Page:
Solar diameter (mean) = 1.392×10^6 km, which makes 100D 1.392×10^8 km

Earth orbit is 1.496×10^8 km, which is just outside it.
That data from NASA: http://nssdc.gsfc.nasa.gov/planetary/factsheet/sunfact.html


To get to 100D limit from an earth-equivalent world, using the same data source for radius:

Earth equatorial radius - 6378.1 km (avg)
100D limit = 200 x 6378.1 km = 1,275,620 km

Pulling off the interplanetary transit times table, that's somewhere between 1,000,000 km (3hrs @ 3g) and 10,000,000 km (10 hours @3g), and much closer to the former.

Quick check:

S=UT+1/2AT^2, assuming U=0 (at rest on a landing pad)
S=1/2AT^2
2S=AT^2
2S/A=T^2
SQRT(2S/A)=T

SQRT ([2x1,000,000x1,000m]/[3x9.81m/s/s])=8244s=~2 1/2 hours.

Obviously thats a simplification - assuming you're accelerating outwards continously the whole time, and no atmospheric or orbital shenannigans are involved, and that you're not trying to come to a relative stop at the 100D limit before you jump. But it serves to show that you are looking at the correct order of magnitude.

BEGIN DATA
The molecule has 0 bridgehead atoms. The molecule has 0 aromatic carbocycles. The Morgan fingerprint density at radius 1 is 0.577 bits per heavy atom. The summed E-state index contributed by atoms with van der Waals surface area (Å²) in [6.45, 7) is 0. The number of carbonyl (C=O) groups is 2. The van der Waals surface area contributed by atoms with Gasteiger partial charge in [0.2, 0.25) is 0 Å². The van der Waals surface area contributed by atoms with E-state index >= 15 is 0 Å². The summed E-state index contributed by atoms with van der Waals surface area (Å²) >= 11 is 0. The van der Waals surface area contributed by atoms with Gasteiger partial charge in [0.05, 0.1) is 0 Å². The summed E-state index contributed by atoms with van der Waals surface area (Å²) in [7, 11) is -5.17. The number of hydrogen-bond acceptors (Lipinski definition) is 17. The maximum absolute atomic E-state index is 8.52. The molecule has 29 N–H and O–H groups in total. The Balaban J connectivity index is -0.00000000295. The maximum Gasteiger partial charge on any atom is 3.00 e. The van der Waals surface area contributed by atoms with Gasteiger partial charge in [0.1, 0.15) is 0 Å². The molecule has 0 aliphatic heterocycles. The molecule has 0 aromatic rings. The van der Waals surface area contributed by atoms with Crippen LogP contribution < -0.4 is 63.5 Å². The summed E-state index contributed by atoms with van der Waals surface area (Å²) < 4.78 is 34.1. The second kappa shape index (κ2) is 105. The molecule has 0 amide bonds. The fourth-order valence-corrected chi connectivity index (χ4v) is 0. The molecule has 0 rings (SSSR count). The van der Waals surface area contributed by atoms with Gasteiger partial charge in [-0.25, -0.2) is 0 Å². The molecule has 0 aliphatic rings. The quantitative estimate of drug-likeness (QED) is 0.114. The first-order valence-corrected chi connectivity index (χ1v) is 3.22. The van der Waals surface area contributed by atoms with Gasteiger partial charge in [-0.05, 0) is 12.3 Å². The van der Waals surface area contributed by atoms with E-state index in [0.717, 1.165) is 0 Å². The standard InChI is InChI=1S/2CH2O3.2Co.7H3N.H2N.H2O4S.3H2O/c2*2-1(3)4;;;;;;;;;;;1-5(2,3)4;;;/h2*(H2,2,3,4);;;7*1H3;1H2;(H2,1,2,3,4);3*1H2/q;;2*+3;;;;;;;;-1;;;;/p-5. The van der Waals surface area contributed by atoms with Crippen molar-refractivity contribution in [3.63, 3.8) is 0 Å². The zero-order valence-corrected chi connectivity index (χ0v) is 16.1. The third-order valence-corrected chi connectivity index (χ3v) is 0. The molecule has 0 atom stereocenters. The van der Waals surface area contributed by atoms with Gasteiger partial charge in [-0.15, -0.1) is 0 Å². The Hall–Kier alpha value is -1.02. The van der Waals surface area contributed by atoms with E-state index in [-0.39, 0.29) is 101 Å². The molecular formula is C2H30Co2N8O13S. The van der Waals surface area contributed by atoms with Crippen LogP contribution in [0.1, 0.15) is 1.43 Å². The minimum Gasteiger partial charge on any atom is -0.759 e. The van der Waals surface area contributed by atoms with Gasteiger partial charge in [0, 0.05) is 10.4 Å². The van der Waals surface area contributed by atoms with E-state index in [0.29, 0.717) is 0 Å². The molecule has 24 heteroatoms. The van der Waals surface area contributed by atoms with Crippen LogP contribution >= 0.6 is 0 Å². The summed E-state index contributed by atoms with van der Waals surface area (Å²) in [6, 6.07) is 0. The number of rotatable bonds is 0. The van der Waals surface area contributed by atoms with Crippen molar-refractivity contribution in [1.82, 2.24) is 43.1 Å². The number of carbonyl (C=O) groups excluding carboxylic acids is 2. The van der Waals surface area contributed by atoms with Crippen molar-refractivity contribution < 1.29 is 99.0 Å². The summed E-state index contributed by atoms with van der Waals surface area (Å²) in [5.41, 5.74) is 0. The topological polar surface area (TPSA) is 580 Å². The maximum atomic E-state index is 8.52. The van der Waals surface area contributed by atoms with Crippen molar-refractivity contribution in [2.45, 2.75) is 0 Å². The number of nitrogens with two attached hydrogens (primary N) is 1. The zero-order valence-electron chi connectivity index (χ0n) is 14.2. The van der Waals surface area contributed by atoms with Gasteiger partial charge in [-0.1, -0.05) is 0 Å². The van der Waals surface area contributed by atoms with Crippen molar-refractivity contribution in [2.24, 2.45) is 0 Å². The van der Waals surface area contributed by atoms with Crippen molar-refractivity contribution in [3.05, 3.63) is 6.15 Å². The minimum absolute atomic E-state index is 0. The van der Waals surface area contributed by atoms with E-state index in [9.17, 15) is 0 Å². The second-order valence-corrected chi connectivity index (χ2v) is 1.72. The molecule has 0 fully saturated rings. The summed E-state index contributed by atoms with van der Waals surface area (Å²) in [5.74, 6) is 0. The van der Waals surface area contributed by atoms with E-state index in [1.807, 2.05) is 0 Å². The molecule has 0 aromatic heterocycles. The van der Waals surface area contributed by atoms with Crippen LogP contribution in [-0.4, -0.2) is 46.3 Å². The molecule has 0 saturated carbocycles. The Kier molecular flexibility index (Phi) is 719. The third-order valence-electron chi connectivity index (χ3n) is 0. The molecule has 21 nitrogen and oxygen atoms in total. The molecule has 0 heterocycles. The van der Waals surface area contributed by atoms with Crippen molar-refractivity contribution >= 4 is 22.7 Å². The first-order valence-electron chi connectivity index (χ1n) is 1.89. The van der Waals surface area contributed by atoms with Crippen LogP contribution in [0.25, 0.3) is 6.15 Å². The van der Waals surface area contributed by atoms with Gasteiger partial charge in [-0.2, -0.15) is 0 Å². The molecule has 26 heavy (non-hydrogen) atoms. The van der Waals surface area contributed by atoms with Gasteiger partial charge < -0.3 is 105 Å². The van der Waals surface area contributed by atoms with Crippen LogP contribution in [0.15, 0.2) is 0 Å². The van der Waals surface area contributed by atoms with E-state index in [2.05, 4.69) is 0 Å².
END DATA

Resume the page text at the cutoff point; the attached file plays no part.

In short, yes, you're right on the orbital stuff, he's right on the damage thing.
 

Stainless

Mongoose
Jak Nazryth said:
He claims that for each point of success a character gets above 8, or the adjusted target, your weapon does that much more damage.

Correct. See Page 65 of the Core Rule Book, the first line in the Damage section;

"Each weapon lists the damage it inflicts as a number of d6. Add the Effect of the attack roll to this damage."

Jak Nazryth said:
Am I missing something...

Yes, see above. :oops:

Download a copy of my Traveller Combat Flowchart, that should help you.
 

rust

Mongoose
Jak Nazryth said:
Also, he got into a big argument with me in front of all my friends about jump distance and jump masking.
"Jump Masking" is only a real problem when the jump route to the desti-